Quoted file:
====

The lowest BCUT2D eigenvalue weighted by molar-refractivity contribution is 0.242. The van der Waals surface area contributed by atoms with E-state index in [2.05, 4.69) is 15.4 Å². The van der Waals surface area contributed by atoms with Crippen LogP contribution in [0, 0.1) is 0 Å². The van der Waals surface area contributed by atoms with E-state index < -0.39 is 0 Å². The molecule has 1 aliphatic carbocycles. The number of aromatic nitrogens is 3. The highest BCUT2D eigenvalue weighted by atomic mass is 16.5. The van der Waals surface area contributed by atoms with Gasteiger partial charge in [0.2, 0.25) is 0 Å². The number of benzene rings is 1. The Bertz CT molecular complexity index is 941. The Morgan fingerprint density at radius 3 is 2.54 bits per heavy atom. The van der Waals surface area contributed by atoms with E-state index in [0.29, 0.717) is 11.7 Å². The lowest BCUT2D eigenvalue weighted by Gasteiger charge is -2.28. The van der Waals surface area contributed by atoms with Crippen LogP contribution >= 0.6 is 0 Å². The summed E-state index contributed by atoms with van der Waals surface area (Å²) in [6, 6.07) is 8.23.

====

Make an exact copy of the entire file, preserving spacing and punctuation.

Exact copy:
The lowest BCUT2D eigenvalue weighted by molar-refractivity contribution is 0.242. The van der Waals surface area contributed by atoms with E-state index in [2.05, 4.69) is 15.4 Å². The van der Waals surface area contributed by atoms with Crippen LogP contribution in [0, 0.1) is 0 Å². The van der Waals surface area contributed by atoms with E-state index < -0.39 is 0 Å². The molecule has 1 aliphatic carbocycles. The number of aromatic nitrogens is 3. The highest BCUT2D eigenvalue weighted by atomic mass is 16.5. The van der Waals surface area contributed by atoms with Gasteiger partial charge in [0.2, 0.25) is 0 Å². The number of benzene rings is 1. The Bertz CT molecular complexity index is 941. The Morgan fingerprint density at radius 3 is 2.54 bits per heavy atom. The van der Waals surface area contributed by atoms with E-state index in [0.29, 0.717) is 11.7 Å². The lowest BCUT2D eigenvalue weighted by Gasteiger charge is -2.28. The van der Waals surface area contributed by atoms with Crippen LogP contribution >= 0.6 is 0 Å². The summed E-state index contributed by atoms with van der Waals surface area (Å²) in [6, 6.07) is 8.23.